Marriage and the religious future

Written by Peter Smith on .


"For years, many states had a tradition of segregation and even articulated reasons why it created a better, more stable society. Similarly, many states deprived women of their equal rights under the law, believing this to properly preserve our traditions. In time, even the most strident supporters of these views understood that they could not enforce their particular moral views to the detriment of another’s constitutional rights. Here as well, sometime in the not too distant future, the same understanding will come to pass."

 Judge John G. Heyburn II, U.S. District Court for Western Kentucky, Feb. 12, 2014

In his decision nullifying part of Kentucky's constitutional ban on same-sex marriage, one can only wonder if Judge Heyburn was measuring the "not too distant future" in a matter of hours rather than generations. The legal cases may keep coming for a few years, but it's clear we've passed the tipping point, and the trend toward legalizing same-sex marriage nationwide seems inevitable.

In fact, the decisive turn in this front of the culture war has occurred so quickly that another social milestone -- legalized medical marijuana -- is already upon us, and appears to have passed its own tipping point.

And whereas opponents once could blame such trends on activist judges and the like -- and Supreme Court Justice Anthony Kennedy is certainly the human tipping point in the gay-marriage debate -- it's clear that the tide of public opinion is turning.

To wit: In 2009, a majority of Pennsylvanians said same-sex marriage should not be recognized. By 2011, a majority said it should. More to the point, more people in every age group under 65 support rather than oppose gay marriage recognition, with those under 35 agreeing by more than a 2-1 margin, according to a survey by the Muhlenberg College Institute of Public Opinion.

And the Franklin & Marshall College found a similar reversal.

And these trends are being felt deep in the Heartland, including my old Kentucky stomping ground.

When that state passed its constitutional ban on gay marriage in 2004, the Bluegrass Poll showed support for the ban across all regions and age groups, in both major political parties and most religious categories.

But earlier this year, while a majority of state residents remained opposed, the latest Bluegrass Poll showed young adults in Kentucky polling 47 to 33 percent in favor of gay marriage. Only a minority of Democrats are opposed, and Kentucky's most urban region is evenly split. Similar demographics were the most supportive of legalized medical marijuana.

Such overhauls prompted a veteran Kentucky political observer to predict trouble among younger generations for Republicans in a state they have largely dominated in recent national elections.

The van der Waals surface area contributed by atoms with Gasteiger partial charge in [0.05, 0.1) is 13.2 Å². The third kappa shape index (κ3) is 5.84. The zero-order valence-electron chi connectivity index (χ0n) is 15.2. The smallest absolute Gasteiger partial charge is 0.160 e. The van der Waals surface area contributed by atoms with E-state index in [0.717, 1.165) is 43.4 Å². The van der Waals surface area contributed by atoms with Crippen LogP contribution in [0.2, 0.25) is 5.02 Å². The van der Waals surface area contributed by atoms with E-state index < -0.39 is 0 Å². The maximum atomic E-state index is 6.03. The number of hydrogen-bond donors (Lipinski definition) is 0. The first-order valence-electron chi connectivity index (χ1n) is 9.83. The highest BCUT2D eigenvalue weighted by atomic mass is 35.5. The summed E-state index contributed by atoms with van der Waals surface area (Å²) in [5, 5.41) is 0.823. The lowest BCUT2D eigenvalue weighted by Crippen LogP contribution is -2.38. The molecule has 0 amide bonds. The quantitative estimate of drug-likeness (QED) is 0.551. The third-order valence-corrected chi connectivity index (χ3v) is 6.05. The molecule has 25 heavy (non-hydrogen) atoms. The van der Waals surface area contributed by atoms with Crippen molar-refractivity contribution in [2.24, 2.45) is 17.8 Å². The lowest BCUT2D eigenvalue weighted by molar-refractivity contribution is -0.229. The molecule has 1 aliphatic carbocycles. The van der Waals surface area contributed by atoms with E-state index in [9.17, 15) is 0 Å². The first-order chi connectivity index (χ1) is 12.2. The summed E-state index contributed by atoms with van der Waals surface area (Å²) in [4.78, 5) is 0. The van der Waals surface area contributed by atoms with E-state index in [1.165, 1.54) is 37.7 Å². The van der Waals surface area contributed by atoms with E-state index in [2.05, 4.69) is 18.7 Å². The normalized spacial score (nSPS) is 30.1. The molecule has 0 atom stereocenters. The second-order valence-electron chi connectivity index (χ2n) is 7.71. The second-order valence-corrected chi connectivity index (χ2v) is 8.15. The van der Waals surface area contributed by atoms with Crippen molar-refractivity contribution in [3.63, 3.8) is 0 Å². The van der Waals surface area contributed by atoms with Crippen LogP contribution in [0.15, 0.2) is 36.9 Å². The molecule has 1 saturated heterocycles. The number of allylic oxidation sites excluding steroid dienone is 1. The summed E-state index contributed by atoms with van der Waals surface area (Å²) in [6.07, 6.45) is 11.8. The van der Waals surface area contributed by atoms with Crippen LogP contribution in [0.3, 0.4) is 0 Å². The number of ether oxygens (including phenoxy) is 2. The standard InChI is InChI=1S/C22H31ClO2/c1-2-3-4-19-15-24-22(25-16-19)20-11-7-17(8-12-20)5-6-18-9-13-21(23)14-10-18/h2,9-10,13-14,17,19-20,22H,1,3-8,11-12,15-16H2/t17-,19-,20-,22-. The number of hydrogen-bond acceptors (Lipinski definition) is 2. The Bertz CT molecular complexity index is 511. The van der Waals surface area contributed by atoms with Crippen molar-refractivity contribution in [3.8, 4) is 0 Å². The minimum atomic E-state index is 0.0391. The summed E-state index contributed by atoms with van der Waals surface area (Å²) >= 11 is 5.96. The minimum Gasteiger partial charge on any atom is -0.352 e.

That's an issue for religious groups, too. Some will stick to their traditional opposition to same-sex marriage on principle, some will support it on principle, some may do one or the other for pragmatic reasons of appealing to one constituency or another. 

In fact, many religious opponents to same-sex marriage have switched to a rear-guard strategy of seeking protections for religious groups and vendors who don't want to participate in such weddings.

The fact is that the young are both less religious and more liberal on gay marriage. It's hard to know which came first, the secularism or the tolerance, but they clearly trend together. 


More from Judge Heyburn on the dramatic cultural shift behind all this:

"Many Kentuckians believe in 'traditional marriage.' Many believe what their ministers and scriptures tell them: that a marriage is a sacrament instituted between God and a man and a woman for society’s benefit. They may be confused—even angry—when a decision such as this one seems to call into question that view. These concerns are understandable and deserve an answer. Our religious beliefs and societal traditions are vital to the fabric of society. Though each faith, minister, and individual can define marriage for themselves, at issue here are laws that act outside that protected sphere. Once the government defines marriage and attaches benefits to that definition, it must do so constitutionally. It cannot impose a traditional or faith-based limitation upon a public right without a sufficient justification for it. Assigning a religious or traditional rationale for a law, does not make it constitutional when that law discriminates against a class of people without other reasons.

"The beauty of our Constitution is that it accommodates our individual faith’s definition of marriage while preventing the government from unlawfully treating us differently. This is hardly surprising since it was written by people who came to America to find both freedom of religion and freedom from it...

"...No court can require churches or other religious institutions to marry same-sex couples or any other couple, for that matter. This is part of our constitutional guarantee of freedom of religion. ... What this opinion does, however, is make real the promise of equal protection under the law."


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